The exploration of novel 2D materials with intrinsically high catalytic activities. Here, the control and engineering of both the chemical and structural composition of these 2D materials need to be considered to achieve this goal, and these explorations will not only assist in the understanding of the origins of active sites, but also provide insights into the effects of doping, defects and strain on catalytic properties. In addition, model electrocatalysts based on 2D materials need to be built to enable simple and more reliable theoretical calculations.

     
  2. 2.

    The elucidation of electrocatalytic mechanisms of 2D materials with the help of advanced in situ characterization techniques. Electrochemical reactions involve multiple electron transfer processes in which each electron transfer is accompanied by the formation of different intermediates. The identification of these intermediates is key to understanding the catalytic mechanisms. Here, in situ characterization techniques such as in situ X-ray absorption fine structure spectroscopy are helpful in analyzing the structural and valence state of intermediates.

     
  3. 3.

    The high-efficiency and energy-saving synthesis of 2D material-based electrocatalysts in large quantity is a prerequisite for practical applications. Currently, most studies only focus on enhancements in catalytic performance and often ignore the costs of individual components and the complexity of the synthesis process. Therefore, the development of efficient strategies for the large-scale production of high-quality 2D materials is urgently needed.

     
  4. 4.

    The durability and the stability of 2D material-based electrocatalysts need to be taken into consideration because they are important parameters in the evaluation of electrocatalysts. The durability of an electrocatalyst mainly depends on its chemical stability in solution, its aggregation between layers and its connection with supporting electrodes in which the structure and components of electrocatalysts must remain stable to maintain activity during long catalytic processes.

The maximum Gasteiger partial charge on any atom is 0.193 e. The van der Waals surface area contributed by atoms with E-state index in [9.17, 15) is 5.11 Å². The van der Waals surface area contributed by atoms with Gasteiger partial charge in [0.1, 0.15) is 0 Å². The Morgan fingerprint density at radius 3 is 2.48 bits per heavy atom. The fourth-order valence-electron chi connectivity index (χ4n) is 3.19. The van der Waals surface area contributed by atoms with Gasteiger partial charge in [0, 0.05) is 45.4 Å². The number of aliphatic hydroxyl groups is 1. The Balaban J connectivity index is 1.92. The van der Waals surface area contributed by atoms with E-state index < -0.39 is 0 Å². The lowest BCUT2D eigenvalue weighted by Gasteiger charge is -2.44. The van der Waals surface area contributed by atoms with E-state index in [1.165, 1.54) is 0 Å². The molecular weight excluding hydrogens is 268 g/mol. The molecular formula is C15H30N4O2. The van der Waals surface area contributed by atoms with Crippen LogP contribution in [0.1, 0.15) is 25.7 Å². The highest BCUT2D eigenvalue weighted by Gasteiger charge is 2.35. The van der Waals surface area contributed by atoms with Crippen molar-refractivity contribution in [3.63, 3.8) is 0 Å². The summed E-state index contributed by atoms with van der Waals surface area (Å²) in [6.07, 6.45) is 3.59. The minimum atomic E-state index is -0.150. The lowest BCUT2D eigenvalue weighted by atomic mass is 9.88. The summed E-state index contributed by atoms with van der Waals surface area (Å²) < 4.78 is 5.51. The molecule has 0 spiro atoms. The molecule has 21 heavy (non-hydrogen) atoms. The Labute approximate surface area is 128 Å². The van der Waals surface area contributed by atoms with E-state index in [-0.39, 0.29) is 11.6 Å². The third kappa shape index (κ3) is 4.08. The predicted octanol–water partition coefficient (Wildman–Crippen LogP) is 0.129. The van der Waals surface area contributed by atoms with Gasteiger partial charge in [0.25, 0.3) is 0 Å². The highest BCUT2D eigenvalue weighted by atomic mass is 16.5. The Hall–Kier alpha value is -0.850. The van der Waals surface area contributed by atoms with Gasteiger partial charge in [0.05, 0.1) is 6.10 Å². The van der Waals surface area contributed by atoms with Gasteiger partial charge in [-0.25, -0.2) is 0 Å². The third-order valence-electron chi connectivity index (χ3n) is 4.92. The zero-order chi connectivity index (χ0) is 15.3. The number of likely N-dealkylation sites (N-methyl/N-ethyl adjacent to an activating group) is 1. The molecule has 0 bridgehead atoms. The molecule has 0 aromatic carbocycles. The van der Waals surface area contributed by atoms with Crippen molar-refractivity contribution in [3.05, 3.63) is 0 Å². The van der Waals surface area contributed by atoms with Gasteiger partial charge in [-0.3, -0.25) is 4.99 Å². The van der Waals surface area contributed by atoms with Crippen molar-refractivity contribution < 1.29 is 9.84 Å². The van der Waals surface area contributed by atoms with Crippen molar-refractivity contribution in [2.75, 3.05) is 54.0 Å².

5. 5.

    The electrocatalytic activity of 2D materials based solely on laboratory data is often inaccurate, and it is difficult to fairly compare the catalytic performance of 2D materials with other nanomaterials for any given reaction. Therefore, a standardized evaluation system such as large current density and stability for the analysis of electrocatalytic performance needs to be established to meet practical requirements.

     

By following these suggestions, the study of 2D materials that started just ten years ago can potentially lead to important practical applications.

Notes

Acknowledgements

We acknowledge the financial support from the National Natural Science Foundation of China (Nos. 51521091 and 51722206), the Youth 1000-Talent Program of China, the Shenzhen Basic Research Project (No. JCYJ20170307140956657), the China Postdoctoral Science Foundation (No. 2018M641346), the Economic, Trade and Information Commission of Shenzhen Municipality for the “2017 Graphene Manufacturing Innovation Center Project” (No. 201901171523), and the Development and Reform Commission of Shenzhen Municipality for the development of “Low-Dimensional Materials and Devices” disciplines.

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Copyright information

© Shanghai University and Periodicals Agency of Shanghai University 2019

Authors and Affiliations

  1. 1.Shenzhen Geim Graphene Center (SGC), Tsinghua-Berkeley Shenzhen Institute (TBSI)Tsinghua UniversityShenzhenChina
  2. 2.Shenyang National Laboratory for Materials Science, Institute of Metal ResearchChinese Academy of SciencesShenyangChina